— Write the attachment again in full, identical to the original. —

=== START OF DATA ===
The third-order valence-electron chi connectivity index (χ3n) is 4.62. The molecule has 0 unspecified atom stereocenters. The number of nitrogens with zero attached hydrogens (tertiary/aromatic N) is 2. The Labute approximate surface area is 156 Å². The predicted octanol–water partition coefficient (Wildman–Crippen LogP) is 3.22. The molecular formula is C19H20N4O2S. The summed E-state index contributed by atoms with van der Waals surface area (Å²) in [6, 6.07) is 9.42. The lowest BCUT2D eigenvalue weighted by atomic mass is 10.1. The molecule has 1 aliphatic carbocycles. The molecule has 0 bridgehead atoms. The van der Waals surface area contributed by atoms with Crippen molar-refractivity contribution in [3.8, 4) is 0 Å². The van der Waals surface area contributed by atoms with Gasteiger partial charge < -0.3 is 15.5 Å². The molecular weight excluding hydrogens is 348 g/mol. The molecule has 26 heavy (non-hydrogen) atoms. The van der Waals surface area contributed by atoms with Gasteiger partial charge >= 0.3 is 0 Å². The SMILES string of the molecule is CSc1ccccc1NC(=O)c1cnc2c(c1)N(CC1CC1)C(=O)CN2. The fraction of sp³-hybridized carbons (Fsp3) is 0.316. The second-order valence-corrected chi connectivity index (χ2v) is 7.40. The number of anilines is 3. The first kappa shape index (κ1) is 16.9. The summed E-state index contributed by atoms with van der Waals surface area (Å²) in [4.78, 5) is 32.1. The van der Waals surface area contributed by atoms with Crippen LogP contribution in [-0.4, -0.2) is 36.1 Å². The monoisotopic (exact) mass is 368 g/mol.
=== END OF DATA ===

The third-order valence-electron chi connectivity index (χ3n) is 4.62. The molecule has 0 unspecified atom stereocenters. The number of nitrogens with zero attached hydrogens (tertiary/aromatic N) is 2. The Labute approximate surface area is 156 Å². The predicted octanol–water partition coefficient (Wildman–Crippen LogP) is 3.22. The molecular formula is C19H20N4O2S. The summed E-state index contributed by atoms with van der Waals surface area (Å²) in [6, 6.07) is 9.42. The lowest BCUT2D eigenvalue weighted by atomic mass is 10.1. The molecule has 1 aliphatic carbocycles. The molecule has 0 bridgehead atoms. The van der Waals surface area contributed by atoms with Crippen molar-refractivity contribution in [3.8, 4) is 0 Å². The van der Waals surface area contributed by atoms with Gasteiger partial charge < -0.3 is 15.5 Å². The molecular weight excluding hydrogens is 348 g/mol. The molecule has 26 heavy (non-hydrogen) atoms. The van der Waals surface area contributed by atoms with Gasteiger partial charge >= 0.3 is 0 Å². The SMILES string of the molecule is CSc1ccccc1NC(=O)c1cnc2c(c1)N(CC1CC1)C(=O)CN2. The fraction of sp³-hybridized carbons (Fsp3) is 0.316. The second-order valence-corrected chi connectivity index (χ2v) is 7.40. The number of anilines is 3. The first kappa shape index (κ1) is 16.9. The summed E-state index contributed by atoms with van der Waals surface area (Å²) in [4.78, 5) is 32.1. The van der Waals surface area contributed by atoms with Crippen LogP contribution in [-0.4, -0.2) is 36.1 Å². The monoisotopic (exact) mass is 368 g/mol.